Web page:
Federal Reserve Releases Study on Mobile Consumer Trends

This week, the Federal Reserve reported findings from the survey it recently spearheaded which was designed to show the latest habits and trends among mobile consumers.

And the report tells us nothing we didn’t already know. Mobile usage is on fire and poised to grow at an exponential rate.

Consumers already make significant use of the Internet to inform their major purchases, the Fed survey shows. A majority of respondents (58 percent) indicate that they comparison-shop online, and the same percentage say they look at product reviews before making a large purchase while at a retail store. Even though security concerns may make consumers wary of mobile devices as the payment mechanism for point of-sale purchases, the technology can enable shopping and comparisons of products and services.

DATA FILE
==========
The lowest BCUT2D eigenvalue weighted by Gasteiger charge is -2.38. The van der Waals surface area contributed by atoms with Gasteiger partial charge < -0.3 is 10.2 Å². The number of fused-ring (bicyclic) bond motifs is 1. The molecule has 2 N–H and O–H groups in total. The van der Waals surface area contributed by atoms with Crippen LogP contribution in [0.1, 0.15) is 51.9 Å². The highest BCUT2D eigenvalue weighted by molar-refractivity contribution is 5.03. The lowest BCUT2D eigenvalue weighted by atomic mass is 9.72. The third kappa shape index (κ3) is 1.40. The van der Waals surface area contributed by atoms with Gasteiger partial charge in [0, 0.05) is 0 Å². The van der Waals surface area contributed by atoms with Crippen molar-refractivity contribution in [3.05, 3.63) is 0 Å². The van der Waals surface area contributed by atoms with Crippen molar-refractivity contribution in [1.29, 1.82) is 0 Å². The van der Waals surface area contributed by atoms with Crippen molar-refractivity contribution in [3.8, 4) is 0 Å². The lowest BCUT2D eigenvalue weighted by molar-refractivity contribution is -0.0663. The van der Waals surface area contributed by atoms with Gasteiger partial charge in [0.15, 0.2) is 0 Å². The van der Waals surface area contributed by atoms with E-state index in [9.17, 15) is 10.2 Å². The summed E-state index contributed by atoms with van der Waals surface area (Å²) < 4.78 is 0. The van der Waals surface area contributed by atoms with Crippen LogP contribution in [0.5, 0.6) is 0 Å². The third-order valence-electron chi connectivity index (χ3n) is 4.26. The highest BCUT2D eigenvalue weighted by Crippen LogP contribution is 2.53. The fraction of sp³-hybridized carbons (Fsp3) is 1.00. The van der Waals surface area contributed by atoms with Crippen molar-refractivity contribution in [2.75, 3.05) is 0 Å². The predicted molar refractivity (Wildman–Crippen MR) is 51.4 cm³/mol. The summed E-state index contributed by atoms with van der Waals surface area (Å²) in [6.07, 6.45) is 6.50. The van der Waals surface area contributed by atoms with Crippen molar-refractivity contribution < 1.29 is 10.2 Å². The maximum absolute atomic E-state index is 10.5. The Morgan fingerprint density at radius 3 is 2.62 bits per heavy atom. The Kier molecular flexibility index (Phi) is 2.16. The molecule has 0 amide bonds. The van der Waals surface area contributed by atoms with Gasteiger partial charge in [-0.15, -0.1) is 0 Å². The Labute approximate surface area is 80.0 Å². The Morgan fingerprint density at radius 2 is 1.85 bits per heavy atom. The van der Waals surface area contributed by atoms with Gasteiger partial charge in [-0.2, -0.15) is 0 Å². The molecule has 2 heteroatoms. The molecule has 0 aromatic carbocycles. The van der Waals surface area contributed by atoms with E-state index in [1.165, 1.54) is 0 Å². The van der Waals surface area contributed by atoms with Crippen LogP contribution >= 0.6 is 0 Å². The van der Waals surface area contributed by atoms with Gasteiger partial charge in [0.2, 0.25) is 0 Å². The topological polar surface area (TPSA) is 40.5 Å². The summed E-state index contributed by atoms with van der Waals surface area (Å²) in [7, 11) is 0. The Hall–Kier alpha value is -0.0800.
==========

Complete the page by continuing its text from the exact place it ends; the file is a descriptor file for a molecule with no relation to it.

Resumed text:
Approximately one in eight (16 percent) mobile phone users report using their mobile phone for online shopping, and nearly one-fifth of consumers with mobile phones (19 percent) say that they use their mobile phone to comparison shop while at a retail store.

Despite the relative novelty of barcode scanning applications, the Federal Reserve survey found that 12 percent of mobile phone users report using a barcode scanning application for price comparisons. One in six (16 percent) mobile phone users report using their mobile phone to browse online shopping reviews while in the store.

Many consumers who use their mobile phone to comparison-shop report that they altered their decisions as a result: 65 percent who have comparison shopped in a store report that they changed where they made a purchase after comparing prices, and 77 percent report that they changed what they purchased as a result of reading product reviews on their mobile phone while at a retail store.

This incredibly comprehensive report can be read in full here.